Just 25 kilometers north of Kalamata, you will come across the Odeon, parts of the fortified wall that surrounded the region, the theatre, the stadium, the propylaeum of the market and the Bouleuterion (council house/chamber). Last but not least, in order to witness the architectural magnificence of Iktinos (the architect of the Parthenon), you should visit the Temple of Apollo Epicurius, which can be accessed by car or bus, two hours north from Kalamata.
3. Volos: tsipouro and meze right by the sea
Usually, when talking of Volos, the first thing that pops in mind is the local taverns and restaurants that spread all over the city. To fully experience your travel in Volos, you have to first taste, then see. It is a city of uncanny beauty that bridges the old and the modern element, brings you the greatest culinary tradition, takes hospitality to a new level and is just a breath away from the picturesque villages of Pelion.
What to do first is a question that needs no answer. You should start with a walk alongside the waterfront, where you will find the majority of the cafes and taverns, locally better known as tsipouradika. Lined next to each other, they are full of people enjoying their coffee throughout the day or drinking a quick tsipouro and tasting the rich meze before they head home after work. Among the sights, you will find the sculpture of Argo, the neoclassical building of the National Bank of Greece, the Railway Museum, the Achilleon theatre and the prehistoric settlements of Dimini and Sesklo; and don’t forget to walk along the promenade, the so-called Kordoni, offering a perfect view of the Alykes region opposite the city centre.
To see exactly what Volos is all about, then your next destination is the area of Palia, as called by the locals. There you will find a plethora of tsipouradika, mainly filled with students of the local university that wish to hang out with their friends and loosen up from the university everyday life, and pubs for beer-lovers.
Your stay in Volos should also include a visit to the scenic and traditional villages on the mountain Pelion. Zagora, Keramidi, Mouresi, Pouri, Milies, Agios Lavrentios, Makrinitsa, Portaria, Tsangarada are some of the villages found on the mountain Pelion, that, according to Greek mythology, were ruled by Centaurs. It might be October, but it is worth finding your way to the unparalleled beaches of Pagasitikos gulf and then to the dense forests surrounding each village, painted in the surreal colors of autumn and covered by paths, stone fountains and the finest houses. These villages, the jewels of Pelion, bring together a unique architecture, local tradition, and a spectacular view, along with the incomparable natural beauty of the region.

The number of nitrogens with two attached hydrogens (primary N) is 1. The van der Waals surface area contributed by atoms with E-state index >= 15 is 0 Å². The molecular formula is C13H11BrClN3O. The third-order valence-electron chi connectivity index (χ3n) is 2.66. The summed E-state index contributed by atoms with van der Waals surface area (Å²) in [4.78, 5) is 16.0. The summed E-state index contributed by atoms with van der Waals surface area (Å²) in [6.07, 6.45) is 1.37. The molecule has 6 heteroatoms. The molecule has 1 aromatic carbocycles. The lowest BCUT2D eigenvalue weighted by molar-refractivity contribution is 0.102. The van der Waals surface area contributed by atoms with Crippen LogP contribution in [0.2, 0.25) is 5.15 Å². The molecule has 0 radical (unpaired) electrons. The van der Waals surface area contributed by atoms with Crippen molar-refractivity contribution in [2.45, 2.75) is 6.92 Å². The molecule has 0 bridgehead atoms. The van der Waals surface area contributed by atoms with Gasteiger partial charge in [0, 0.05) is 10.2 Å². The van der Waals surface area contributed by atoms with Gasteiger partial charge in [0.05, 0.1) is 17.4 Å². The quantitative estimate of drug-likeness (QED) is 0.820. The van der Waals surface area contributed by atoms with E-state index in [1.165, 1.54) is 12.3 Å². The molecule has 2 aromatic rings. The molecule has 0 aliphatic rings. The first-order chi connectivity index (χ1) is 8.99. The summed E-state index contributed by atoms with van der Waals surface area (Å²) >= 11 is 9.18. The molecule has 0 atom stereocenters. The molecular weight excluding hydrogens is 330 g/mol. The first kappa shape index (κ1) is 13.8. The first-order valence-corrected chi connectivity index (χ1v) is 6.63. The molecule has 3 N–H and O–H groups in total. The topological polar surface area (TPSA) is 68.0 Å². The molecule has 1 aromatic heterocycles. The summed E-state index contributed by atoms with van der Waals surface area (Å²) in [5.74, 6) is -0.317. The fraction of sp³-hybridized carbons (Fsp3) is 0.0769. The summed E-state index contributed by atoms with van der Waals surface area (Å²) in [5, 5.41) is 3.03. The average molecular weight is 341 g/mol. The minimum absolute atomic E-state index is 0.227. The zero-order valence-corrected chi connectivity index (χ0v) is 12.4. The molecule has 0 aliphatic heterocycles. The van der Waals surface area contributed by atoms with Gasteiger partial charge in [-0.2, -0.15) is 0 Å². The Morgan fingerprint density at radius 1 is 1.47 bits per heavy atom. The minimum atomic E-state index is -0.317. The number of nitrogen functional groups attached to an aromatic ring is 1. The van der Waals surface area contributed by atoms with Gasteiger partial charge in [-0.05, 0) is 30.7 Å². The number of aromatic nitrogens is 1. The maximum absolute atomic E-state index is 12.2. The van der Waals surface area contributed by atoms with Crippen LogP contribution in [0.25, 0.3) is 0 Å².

4. Thessaloniki: the city of history, culture, and modernity with a traditional twist
The second largest city of Greece, located in Macedonia, Thessaloniki is the city that brings together different worlds, cultures and mentalities and the city where travelers have the chance to explore various eras all gathered in one place.
To experience the true identity of the city, you should begin from the iconic White Tower that graces the city’s waterfront and has become the trademark of Thessaloniki standing there since the 16th century. Next destination on your to-do list are the sights dating back to the Roman times and the reign of Emperor Galerius, the Palace, the Triumphal Arch, celebrating a victory against the Persians, the Rotunda and north of Aristotelous square the Roman Agora (forum); or if you are more into museums, then you shouldn’t skip the Archaeological Museum, where major prehistoric and ancient Macedonian and Hellenistic findings can be found. The Byzantine Museum, on the other hand, houses plenty of treasures of the Byzantine era and introduces the visitor to its history.